About UNEP
United Nations Environment Programme
Division of Technology, Industry and Economics
top image
space space space

Newsletter and Technical Publications

Lakes and Reservoirs vol. 3

Water Quality: The Impact of Eutrophication

Why Is Eutrophication Such a Serious Pollution Problem?

Eutrophication is one of the most widespread environmental problems of inland waters, and is their unnatural enrichment with two plant nutrients, phosphorus and nitrogen.

One important result of lake and reservoir enrichment is increased growth of microscopic floating plants, algae, and the formation of dense mats of larger floating plants such as water hyacinths (Photos 1 and 2) and Nile cabbage. Growth results from the process of photosynthesis which is how the plants generate organic compounds and biomass through the uptake of nutrients (nitrogen, phosphorus and others) from the soil and water. In the process light acts as the energy source and carbon dioxide dissolved in water as the carbon source. As a result of the photosynthetic process oxygen is also produced.

Photo 1: Algal bloom in a lake.
Photo 2: Overgrowth of floating aquatic plants.

When the plants die they decompose due to bacterial and fungi activity; in the process oxygen is consumed and the nutrients are released together with carbon dioxide and energy. In many lakes and reservoirs in the world plants growing in the surface during spring and summer will die during autumn and sink to the bottom where they decompose.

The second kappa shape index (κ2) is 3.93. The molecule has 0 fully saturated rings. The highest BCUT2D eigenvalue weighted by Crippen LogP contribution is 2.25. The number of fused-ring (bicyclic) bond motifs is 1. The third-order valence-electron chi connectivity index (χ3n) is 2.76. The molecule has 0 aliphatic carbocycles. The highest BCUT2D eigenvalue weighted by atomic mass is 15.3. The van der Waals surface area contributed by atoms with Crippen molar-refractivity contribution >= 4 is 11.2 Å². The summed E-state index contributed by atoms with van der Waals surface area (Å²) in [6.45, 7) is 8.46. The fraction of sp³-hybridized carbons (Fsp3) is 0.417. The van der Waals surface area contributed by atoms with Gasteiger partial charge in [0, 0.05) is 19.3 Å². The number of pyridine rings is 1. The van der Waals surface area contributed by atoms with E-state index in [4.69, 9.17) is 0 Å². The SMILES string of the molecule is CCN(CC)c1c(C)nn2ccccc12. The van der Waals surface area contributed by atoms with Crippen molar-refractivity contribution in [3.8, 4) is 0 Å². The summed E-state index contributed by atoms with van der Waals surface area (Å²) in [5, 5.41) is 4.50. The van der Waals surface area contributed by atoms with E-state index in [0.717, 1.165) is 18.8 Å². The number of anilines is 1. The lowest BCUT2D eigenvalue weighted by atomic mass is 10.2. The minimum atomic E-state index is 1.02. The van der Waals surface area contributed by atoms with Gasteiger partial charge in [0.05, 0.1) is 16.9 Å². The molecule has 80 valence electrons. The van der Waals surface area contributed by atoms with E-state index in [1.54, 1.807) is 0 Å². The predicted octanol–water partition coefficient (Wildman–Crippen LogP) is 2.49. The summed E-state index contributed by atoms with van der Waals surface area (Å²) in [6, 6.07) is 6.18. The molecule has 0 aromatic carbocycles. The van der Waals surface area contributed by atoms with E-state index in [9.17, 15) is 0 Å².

During spring and summer, lakes and reservoirs are often supersaturated with oxygen due to the amount of plants. The oxygen surplus is released to the atmosphere and no longer available to decompose organic matter. This causes oxygen depletion or anoxia in the deeper layers of lakes, particularly in autumn. Oxygen depletion is therefore caused by the shifts in time and space between photosynthesis and decomposition. In tropical areas the same process takes place, but seasonally speaking it is not as representative as in temperate areas because temperature and daylight duration is very similar throughout the year.

Fig. 1: Thermocline and the relationship between temperature/oxygen and depth in lakes within temerpate regions.
Photo 3: Black sediment from the bottom of a lake.

At certain times, lakes may form a thermocline some metres below the surface (Fig. 1). In the thermocline the temperature declines several degrees over a few metres and divides the lake into two zones an upper warmer one ( epilimnion), and a lower colder one ( hypolimnion). Lakes in temperate regions are lakes with a depth of about five to 10 meters or more and typically form a thermocline during the summer time, therefore they stratify. Shallow tropical lakes can also stratify, but stratification can be broken down by strong winds.

A thermocline prevents the upper and lower layers of the lake from mixing. The result is a change in vertical oxygen concentrations, as shown in Fig. 1, where concentration is high in the upper layer or epilimnion and very low in the lower layer or hypolimnion (the low oxygen concentration may degrade water quality downstream of the lake or reservoir, particularly downstream of reservoirs with short retention times, as mentioned in Volume 1, p.15).

Photo 4: Fish mortality due to lack of oxygen in an Indonesian lake.